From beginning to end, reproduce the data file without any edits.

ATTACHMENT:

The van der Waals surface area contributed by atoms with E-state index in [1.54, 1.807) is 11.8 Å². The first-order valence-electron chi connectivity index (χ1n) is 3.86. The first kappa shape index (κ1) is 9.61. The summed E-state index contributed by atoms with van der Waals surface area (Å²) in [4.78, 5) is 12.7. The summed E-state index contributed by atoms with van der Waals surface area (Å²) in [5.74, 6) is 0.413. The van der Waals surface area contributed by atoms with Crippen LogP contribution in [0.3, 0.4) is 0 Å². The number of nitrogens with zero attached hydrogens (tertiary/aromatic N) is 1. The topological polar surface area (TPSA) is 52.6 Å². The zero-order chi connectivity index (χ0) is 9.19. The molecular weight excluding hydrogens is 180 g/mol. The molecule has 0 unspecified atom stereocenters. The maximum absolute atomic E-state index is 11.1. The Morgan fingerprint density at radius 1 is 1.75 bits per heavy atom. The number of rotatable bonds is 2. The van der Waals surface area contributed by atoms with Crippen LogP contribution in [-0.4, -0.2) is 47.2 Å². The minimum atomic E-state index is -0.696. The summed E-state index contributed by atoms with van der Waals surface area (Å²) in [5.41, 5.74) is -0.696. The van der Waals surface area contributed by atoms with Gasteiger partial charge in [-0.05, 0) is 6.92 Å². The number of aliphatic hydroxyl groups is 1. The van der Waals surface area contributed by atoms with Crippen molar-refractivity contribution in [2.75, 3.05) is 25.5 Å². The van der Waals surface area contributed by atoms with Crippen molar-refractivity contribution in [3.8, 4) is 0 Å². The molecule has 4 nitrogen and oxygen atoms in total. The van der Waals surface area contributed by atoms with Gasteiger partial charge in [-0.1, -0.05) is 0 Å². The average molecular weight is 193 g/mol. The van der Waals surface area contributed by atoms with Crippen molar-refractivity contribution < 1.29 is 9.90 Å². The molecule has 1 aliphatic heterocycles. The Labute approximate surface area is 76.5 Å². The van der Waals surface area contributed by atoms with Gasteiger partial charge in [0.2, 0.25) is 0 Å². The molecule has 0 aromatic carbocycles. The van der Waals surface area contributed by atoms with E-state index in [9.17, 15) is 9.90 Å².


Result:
The van der Waals surface area contributed by atoms with E-state index in [1.54, 1.807) is 11.8 Å². The first-order valence-electron chi connectivity index (χ1n) is 3.86. The first kappa shape index (κ1) is 9.61. The summed E-state index contributed by atoms with van der Waals surface area (Å²) in [4.78, 5) is 12.7. The summed E-state index contributed by atoms with van der Waals surface area (Å²) in [5.74, 6) is 0.413. The van der Waals surface area contributed by atoms with Crippen LogP contribution in [0.3, 0.4) is 0 Å². The number of nitrogens with zero attached hydrogens (tertiary/aromatic N) is 1. The topological polar surface area (TPSA) is 52.6 Å². The zero-order chi connectivity index (χ0) is 9.19. The molecular weight excluding hydrogens is 180 g/mol. The molecule has 0 unspecified atom stereocenters. The maximum absolute atomic E-state index is 11.1. The Morgan fingerprint density at radius 1 is 1.75 bits per heavy atom. The number of rotatable bonds is 2. The van der Waals surface area contributed by atoms with Crippen LogP contribution in [-0.4, -0.2) is 47.2 Å². The minimum atomic E-state index is -0.696. The summed E-state index contributed by atoms with van der Waals surface area (Å²) in [5.41, 5.74) is -0.696. The van der Waals surface area contributed by atoms with Gasteiger partial charge in [-0.05, 0) is 6.92 Å². The number of aliphatic hydroxyl groups is 1. The van der Waals surface area contributed by atoms with Crippen molar-refractivity contribution in [2.75, 3.05) is 25.5 Å². The van der Waals surface area contributed by atoms with Crippen molar-refractivity contribution in [3.8, 4) is 0 Å². The molecule has 4 nitrogen and oxygen atoms in total. The van der Waals surface area contributed by atoms with Gasteiger partial charge in [-0.1, -0.05) is 0 Å². The average molecular weight is 193 g/mol. The van der Waals surface area contributed by atoms with Crippen molar-refractivity contribution < 1.29 is 9.90 Å². The molecule has 1 aliphatic heterocycles. The Labute approximate surface area is 76.5 Å². The van der Waals surface area contributed by atoms with Gasteiger partial charge in [0.2, 0.25) is 0 Å². The molecule has 0 aromatic carbocycles. The van der Waals surface area contributed by atoms with E-state index in [9.17, 15) is 9.90 Å².